Finally, the limiter affects the input wet signal after the input gain stage and is crucial to obtaining different characteristics from the device. The amount of limiting you apply has a dramatic effect with the corresponding colour and mix controls. Due to the nature of the beast, the twangy whipping sound spring reverbs are known for is unavoidable on high dynamic signals like snare or guitar, but I found mostly very smooth and creamy results from pushing both input gain and limiting into the red, removing much of the fairly harsh nature of the spring effect, typically reducing the artefacts and making it sound a lot more modern.
Other controls like the EQ are fairly self-explanatory, the density switch allows you to swap between shiny, dense and sparse – or in other words, high, medium and low DPS. There is no discernable difference between the settings, and the performance meter only displayed a 1% difference between high and low, so not something that warrants too much attention unless you’re pushing many instances.
The spring set switches are interesting to play with, and you’ll get different tonal qualities for different signal types. In general, I found Spring 2 a little darker sounding but tended to go for both together for the best overall sound. Running in split mode introduced some weird warbling characteristics at low decay times I didn’t like, but spread sounds great as does MS mode, however, there are no advanced controls for altering the mid or side signals, just the width knob which controls the gain of the side signal.
Finally, the output section features pan and width controls that only affect the wet reverb signal. I got some interesting effects by automating these with some sound design loops.
Have a quick look at a rock mix using Nexcellence as the only effect on each channel and master bus.
PSP Nexcellence is not an effect you can rely on to deliver the same results constantly. Being totally dependent on signal input, It’s like an old compressor, the more you feed it, the more things get interesting. There is a balancing act required to achieve the results and I think that’s what I like about it most. It’s a very organic feeling like you’re in full control with no digital hand-holding going on in the background.
Nexcellence certainly excels at the retro, slapback rockabilly rebel style, but there is plenty of flexibility to apply more contemporary, clean-sounding results if you’re clever with the controls. Trying to force too much effect out of the device results in excess springy whip artefacts on loud dynamics I’m not a fan of, so a gentle approach works wonders for nearly any source material. It makes for a great full mix ambient wash, perfect for placing the entire mix into a room, or cave environment if you push too hard.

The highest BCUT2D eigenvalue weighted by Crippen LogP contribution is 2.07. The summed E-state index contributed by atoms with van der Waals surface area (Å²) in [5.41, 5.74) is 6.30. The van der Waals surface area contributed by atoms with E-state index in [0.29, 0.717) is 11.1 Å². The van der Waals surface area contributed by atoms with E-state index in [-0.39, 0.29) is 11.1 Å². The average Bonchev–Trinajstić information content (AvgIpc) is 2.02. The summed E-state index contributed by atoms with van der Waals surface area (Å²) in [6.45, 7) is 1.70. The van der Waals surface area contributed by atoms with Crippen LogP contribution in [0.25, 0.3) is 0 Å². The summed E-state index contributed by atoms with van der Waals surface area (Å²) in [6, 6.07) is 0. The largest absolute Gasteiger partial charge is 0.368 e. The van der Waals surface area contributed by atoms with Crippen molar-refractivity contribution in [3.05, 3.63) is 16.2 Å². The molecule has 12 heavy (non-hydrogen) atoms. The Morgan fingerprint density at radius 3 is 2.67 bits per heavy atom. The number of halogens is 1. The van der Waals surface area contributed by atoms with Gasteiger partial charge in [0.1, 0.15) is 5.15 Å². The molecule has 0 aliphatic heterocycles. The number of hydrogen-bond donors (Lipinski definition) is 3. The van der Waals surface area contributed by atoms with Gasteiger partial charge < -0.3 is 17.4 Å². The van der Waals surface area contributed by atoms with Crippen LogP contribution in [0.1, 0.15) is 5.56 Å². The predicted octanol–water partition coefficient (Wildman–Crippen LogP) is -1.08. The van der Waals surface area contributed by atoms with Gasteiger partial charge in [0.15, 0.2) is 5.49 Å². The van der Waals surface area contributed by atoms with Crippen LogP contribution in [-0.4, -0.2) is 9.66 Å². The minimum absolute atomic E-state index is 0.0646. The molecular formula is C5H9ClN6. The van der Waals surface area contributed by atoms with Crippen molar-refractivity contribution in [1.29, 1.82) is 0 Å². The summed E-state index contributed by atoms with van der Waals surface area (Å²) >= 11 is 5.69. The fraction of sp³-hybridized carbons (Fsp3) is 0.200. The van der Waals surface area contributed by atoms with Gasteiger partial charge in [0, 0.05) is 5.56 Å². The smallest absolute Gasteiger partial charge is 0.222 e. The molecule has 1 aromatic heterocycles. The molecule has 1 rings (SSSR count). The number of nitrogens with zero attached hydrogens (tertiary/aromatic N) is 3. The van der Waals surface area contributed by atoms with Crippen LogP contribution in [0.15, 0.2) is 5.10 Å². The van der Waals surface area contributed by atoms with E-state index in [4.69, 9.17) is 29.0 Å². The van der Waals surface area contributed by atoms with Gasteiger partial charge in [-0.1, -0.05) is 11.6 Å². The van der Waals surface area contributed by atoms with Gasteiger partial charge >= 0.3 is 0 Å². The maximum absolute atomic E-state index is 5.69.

It doesn’t have the longest tail you’ll hear on a reverb, so better suits rock music applications. Its amazing on vocals and I quite like it as a master bus effect to add a little vintage blur to a mix, especially a rock and roll tracks. Of course, on rock guitar is perfect, something my Gretsch was made to go with.
A very smooth and rich tone for what might have become somewhat untrendy to use these days as a reverb effect. Nexcellence is certainly capable of some pleasing modern-sounding results when used subtly, and has a distinct vintage character when you pull back the limiting and boost up the delay controls.
The limiter, EQ and balance controls are all welcome tools to help sculpt out more controlled results, and though there are some interesting stereo widening options with the MS controls, they are very subtle and not an area I would highlight in the plugin. $149 is quite pricey for just a spring reverb, but quite good value for Nexcellence considering the flexibility and quality.
PSP Audioware has an excellent reputation for producing high-quality processors, and though this might be a little more specialised than your standard bread-and-butter verb effects, it certainly brings mojo and character that is difficult to find elsewhere. The somewhat unpredictable results are dependent more on creative twiddling than precise calculations, which might be a sticking point for anyone looking for a go-to device that sounds the same every time it’s applied. If, however, you’re after a flexible spring reverb with plenty of colours that are not stuck back in the ’60s, Nexcellence is your next wise purchase.
This and other PSP Audioware plugins have a full 14-day demo version available, so download it and have a play. Full details and purchasing options right here www.pspaudioware.com